sam wallman is a comics-journalist, cartoonist and organiser based in melbourne, australia.
his drawings have been published in places like the guardian, the new york times, the abc and sbs.
in 2016 he visited the united states to draw everyday people's responses to the presidential election for australian, italian and american media outlets.
he was previously art editor for overland journal, and is currently a contributing editor to the publication. he has edited and published some books, including 'fluid prejudice', an anthology of comics and cartoons focussing on marginalised australian histories, and 'if we all spat at once they'd drown: drawings about class'.
sam is a committed unionist, having worked as an organiser for the national union of workers, and a delegate on the shop floor prior to that. he has drawn cartoons for dozens of trade unions and worker organisations around the world, and currently works out of a studio in the melbourne trades hall, the oldest union hall in the world.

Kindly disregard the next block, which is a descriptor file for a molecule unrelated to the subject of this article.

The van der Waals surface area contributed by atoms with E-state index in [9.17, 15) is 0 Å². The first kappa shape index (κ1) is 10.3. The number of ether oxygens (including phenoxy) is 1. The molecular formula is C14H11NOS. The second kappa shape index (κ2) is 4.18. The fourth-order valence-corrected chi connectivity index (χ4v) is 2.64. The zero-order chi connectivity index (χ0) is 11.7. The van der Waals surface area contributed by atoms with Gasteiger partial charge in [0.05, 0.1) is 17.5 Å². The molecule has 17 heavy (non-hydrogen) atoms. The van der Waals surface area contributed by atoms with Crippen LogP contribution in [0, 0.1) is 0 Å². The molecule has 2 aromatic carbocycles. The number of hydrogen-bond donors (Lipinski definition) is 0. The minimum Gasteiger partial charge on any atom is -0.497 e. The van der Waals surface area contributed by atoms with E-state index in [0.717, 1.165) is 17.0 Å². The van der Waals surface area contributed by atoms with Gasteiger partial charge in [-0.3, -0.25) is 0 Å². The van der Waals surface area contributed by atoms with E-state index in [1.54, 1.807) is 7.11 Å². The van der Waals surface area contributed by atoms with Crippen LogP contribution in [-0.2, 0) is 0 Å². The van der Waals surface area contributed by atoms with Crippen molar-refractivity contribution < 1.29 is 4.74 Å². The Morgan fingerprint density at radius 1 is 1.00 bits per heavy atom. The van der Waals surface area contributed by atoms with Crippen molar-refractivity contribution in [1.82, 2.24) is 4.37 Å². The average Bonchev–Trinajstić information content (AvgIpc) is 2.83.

three of his pieces of long-form comics-journalism have been nominated for walkley journalism awards, including 'winding up the window: the end of the australian auto industry' and 'a guard's story: at work in our detention centres', which won the 2014 human rights award in the media category.
sam has presented work at the melbourne writers festival, the sydney opera house, dark mofo, the tasmania museum and art gallery, the national gallery of victoria and italy's internazionale journalism festival.
he has produced animated work for the victorian AIDS council, the australian council of trade unions, mental health organisations and la trobe university's department of gender, sexuality and diversity. he has drawn for progressive think-tanks like the lowy institute and the center for economic and policy research in the US.
he is currently developing large-scale murals and banners for the trade union movement, alongside his first book-length comic, to be published in 2020 by Scribe Publications.
he is always trying to imagine what the contemporary symbol for the top hat might be.